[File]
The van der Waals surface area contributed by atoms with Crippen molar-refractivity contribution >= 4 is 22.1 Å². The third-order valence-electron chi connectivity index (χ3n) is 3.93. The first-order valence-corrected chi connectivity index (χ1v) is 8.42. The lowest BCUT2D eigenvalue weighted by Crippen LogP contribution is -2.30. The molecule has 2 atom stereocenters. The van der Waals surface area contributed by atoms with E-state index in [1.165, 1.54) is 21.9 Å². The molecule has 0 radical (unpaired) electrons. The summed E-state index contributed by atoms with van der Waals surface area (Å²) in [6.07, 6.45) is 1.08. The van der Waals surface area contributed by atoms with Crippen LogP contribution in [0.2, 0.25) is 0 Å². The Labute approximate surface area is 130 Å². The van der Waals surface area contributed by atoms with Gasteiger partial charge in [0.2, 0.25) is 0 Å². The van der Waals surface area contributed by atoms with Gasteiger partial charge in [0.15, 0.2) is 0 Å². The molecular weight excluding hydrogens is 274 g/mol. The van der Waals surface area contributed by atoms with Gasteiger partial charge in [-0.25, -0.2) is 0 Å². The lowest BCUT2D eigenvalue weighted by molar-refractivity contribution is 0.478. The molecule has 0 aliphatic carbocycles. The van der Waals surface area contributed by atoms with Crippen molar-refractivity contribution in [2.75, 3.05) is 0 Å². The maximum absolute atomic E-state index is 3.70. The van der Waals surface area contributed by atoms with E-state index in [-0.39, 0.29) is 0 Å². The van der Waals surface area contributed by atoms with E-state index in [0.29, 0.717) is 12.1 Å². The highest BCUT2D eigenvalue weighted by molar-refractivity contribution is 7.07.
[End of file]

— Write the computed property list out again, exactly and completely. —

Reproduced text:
The van der Waals surface area contributed by atoms with Crippen molar-refractivity contribution >= 4 is 22.1 Å². The third-order valence-electron chi connectivity index (χ3n) is 3.93. The first-order valence-corrected chi connectivity index (χ1v) is 8.42. The lowest BCUT2D eigenvalue weighted by Crippen LogP contribution is -2.30. The molecule has 2 atom stereocenters. The van der Waals surface area contributed by atoms with E-state index in [1.165, 1.54) is 21.9 Å². The molecule has 0 radical (unpaired) electrons. The summed E-state index contributed by atoms with van der Waals surface area (Å²) in [6.07, 6.45) is 1.08. The van der Waals surface area contributed by atoms with Crippen LogP contribution in [0.2, 0.25) is 0 Å². The Labute approximate surface area is 130 Å². The van der Waals surface area contributed by atoms with Gasteiger partial charge in [0.2, 0.25) is 0 Å². The van der Waals surface area contributed by atoms with Gasteiger partial charge in [0.15, 0.2) is 0 Å². The molecular weight excluding hydrogens is 274 g/mol. The van der Waals surface area contributed by atoms with Gasteiger partial charge in [-0.25, -0.2) is 0 Å². The lowest BCUT2D eigenvalue weighted by molar-refractivity contribution is 0.478. The molecule has 0 aliphatic carbocycles. The van der Waals surface area contributed by atoms with Crippen molar-refractivity contribution in [2.75, 3.05) is 0 Å². The maximum absolute atomic E-state index is 3.70. The van der Waals surface area contributed by atoms with E-state index in [-0.39, 0.29) is 0 Å². The van der Waals surface area contributed by atoms with E-state index in [0.29, 0.717) is 12.1 Å². The highest BCUT2D eigenvalue weighted by molar-refractivity contribution is 7.07.